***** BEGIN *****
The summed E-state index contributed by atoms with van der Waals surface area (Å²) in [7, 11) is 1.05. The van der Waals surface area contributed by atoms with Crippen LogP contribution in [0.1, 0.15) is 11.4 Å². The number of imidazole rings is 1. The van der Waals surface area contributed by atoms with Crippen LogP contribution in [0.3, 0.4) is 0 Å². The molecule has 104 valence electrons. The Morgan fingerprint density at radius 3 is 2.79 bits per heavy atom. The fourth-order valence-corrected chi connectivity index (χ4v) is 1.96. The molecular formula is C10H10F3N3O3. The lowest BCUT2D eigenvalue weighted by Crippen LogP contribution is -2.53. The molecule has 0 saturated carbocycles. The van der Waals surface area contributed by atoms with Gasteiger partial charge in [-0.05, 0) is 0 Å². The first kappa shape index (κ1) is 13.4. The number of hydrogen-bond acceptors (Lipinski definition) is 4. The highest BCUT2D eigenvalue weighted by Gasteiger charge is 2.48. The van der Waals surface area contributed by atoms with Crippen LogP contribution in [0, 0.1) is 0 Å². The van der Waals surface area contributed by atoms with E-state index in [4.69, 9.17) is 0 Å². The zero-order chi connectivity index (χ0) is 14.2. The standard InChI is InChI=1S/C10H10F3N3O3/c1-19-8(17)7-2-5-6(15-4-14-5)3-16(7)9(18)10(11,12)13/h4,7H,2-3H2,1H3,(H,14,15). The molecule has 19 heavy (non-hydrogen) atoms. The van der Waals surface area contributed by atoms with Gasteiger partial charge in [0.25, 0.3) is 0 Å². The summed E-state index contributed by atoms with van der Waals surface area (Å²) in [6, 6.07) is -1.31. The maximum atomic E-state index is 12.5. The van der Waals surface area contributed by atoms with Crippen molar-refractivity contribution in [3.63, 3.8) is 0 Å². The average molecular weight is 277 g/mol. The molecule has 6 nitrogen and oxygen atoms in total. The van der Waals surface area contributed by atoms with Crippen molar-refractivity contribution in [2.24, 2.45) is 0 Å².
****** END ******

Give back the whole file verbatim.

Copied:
The summed E-state index contributed by atoms with van der Waals surface area (Å²) in [7, 11) is 1.05. The van der Waals surface area contributed by atoms with Crippen LogP contribution in [0.1, 0.15) is 11.4 Å². The number of imidazole rings is 1. The van der Waals surface area contributed by atoms with Crippen LogP contribution in [0.3, 0.4) is 0 Å². The molecule has 104 valence electrons. The Morgan fingerprint density at radius 3 is 2.79 bits per heavy atom. The fourth-order valence-corrected chi connectivity index (χ4v) is 1.96. The molecular formula is C10H10F3N3O3. The lowest BCUT2D eigenvalue weighted by Crippen LogP contribution is -2.53. The molecule has 0 saturated carbocycles. The van der Waals surface area contributed by atoms with Gasteiger partial charge in [-0.05, 0) is 0 Å². The first kappa shape index (κ1) is 13.4. The number of hydrogen-bond acceptors (Lipinski definition) is 4. The highest BCUT2D eigenvalue weighted by Gasteiger charge is 2.48. The van der Waals surface area contributed by atoms with Crippen LogP contribution in [0, 0.1) is 0 Å². The van der Waals surface area contributed by atoms with E-state index in [4.69, 9.17) is 0 Å². The zero-order chi connectivity index (χ0) is 14.2. The standard InChI is InChI=1S/C10H10F3N3O3/c1-19-8(17)7-2-5-6(15-4-14-5)3-16(7)9(18)10(11,12)13/h4,7H,2-3H2,1H3,(H,14,15). The molecule has 19 heavy (non-hydrogen) atoms. The van der Waals surface area contributed by atoms with Gasteiger partial charge in [0.25, 0.3) is 0 Å². The summed E-state index contributed by atoms with van der Waals surface area (Å²) in [6, 6.07) is -1.31. The maximum atomic E-state index is 12.5. The van der Waals surface area contributed by atoms with Crippen molar-refractivity contribution in [3.63, 3.8) is 0 Å². The average molecular weight is 277 g/mol. The molecule has 6 nitrogen and oxygen atoms in total. The van der Waals surface area contributed by atoms with Crippen molar-refractivity contribution in [2.24, 2.45) is 0 Å².